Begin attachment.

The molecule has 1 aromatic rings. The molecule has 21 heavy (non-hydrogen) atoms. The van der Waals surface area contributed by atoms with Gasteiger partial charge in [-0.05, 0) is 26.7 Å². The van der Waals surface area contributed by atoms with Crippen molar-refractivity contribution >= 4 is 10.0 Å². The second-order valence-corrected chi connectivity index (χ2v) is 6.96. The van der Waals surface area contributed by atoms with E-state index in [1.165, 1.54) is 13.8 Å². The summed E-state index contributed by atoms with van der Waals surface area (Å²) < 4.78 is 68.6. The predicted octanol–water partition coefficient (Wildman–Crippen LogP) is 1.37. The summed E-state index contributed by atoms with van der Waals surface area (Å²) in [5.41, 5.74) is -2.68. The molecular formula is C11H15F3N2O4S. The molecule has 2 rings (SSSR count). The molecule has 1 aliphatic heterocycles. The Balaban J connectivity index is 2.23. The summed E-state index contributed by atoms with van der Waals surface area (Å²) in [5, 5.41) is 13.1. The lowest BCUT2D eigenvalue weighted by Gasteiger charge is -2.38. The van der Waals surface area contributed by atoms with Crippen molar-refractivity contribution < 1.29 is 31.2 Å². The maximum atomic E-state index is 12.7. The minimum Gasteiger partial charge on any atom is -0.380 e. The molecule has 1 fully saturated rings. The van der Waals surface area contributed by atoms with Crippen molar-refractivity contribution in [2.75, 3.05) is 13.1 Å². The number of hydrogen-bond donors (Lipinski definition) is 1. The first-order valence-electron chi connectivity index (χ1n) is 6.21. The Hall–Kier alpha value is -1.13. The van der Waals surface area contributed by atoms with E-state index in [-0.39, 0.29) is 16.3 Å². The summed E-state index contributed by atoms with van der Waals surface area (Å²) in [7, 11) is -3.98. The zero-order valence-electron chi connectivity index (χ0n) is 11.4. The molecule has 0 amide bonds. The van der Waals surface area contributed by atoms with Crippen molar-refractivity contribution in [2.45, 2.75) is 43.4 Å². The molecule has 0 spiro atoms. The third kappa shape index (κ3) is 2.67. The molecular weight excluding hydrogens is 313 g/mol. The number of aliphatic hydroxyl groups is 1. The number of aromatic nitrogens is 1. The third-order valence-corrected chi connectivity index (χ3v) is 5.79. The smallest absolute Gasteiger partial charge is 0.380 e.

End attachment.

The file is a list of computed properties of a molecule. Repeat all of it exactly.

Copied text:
The molecule has 1 aromatic rings. The molecule has 21 heavy (non-hydrogen) atoms. The van der Waals surface area contributed by atoms with Gasteiger partial charge in [-0.05, 0) is 26.7 Å². The van der Waals surface area contributed by atoms with Crippen molar-refractivity contribution >= 4 is 10.0 Å². The second-order valence-corrected chi connectivity index (χ2v) is 6.96. The van der Waals surface area contributed by atoms with E-state index in [1.165, 1.54) is 13.8 Å². The summed E-state index contributed by atoms with van der Waals surface area (Å²) < 4.78 is 68.6. The predicted octanol–water partition coefficient (Wildman–Crippen LogP) is 1.37. The summed E-state index contributed by atoms with van der Waals surface area (Å²) in [5.41, 5.74) is -2.68. The molecular formula is C11H15F3N2O4S. The molecule has 2 rings (SSSR count). The molecule has 1 aliphatic heterocycles. The Balaban J connectivity index is 2.23. The summed E-state index contributed by atoms with van der Waals surface area (Å²) in [5, 5.41) is 13.1. The lowest BCUT2D eigenvalue weighted by Gasteiger charge is -2.38. The van der Waals surface area contributed by atoms with Crippen molar-refractivity contribution < 1.29 is 31.2 Å². The maximum atomic E-state index is 12.7. The minimum Gasteiger partial charge on any atom is -0.380 e. The molecule has 1 fully saturated rings. The van der Waals surface area contributed by atoms with Crippen molar-refractivity contribution in [2.75, 3.05) is 13.1 Å². The number of hydrogen-bond donors (Lipinski definition) is 1. The first-order valence-electron chi connectivity index (χ1n) is 6.21. The Hall–Kier alpha value is -1.13. The van der Waals surface area contributed by atoms with E-state index in [-0.39, 0.29) is 16.3 Å². The summed E-state index contributed by atoms with van der Waals surface area (Å²) in [7, 11) is -3.98. The zero-order valence-electron chi connectivity index (χ0n) is 11.4. The molecule has 0 amide bonds. The van der Waals surface area contributed by atoms with Crippen molar-refractivity contribution in [2.45, 2.75) is 43.4 Å². The molecule has 0 spiro atoms. The third kappa shape index (κ3) is 2.67. The molecular weight excluding hydrogens is 313 g/mol. The number of aliphatic hydroxyl groups is 1. The number of aromatic nitrogens is 1. The third-order valence-corrected chi connectivity index (χ3v) is 5.79. The smallest absolute Gasteiger partial charge is 0.380 e.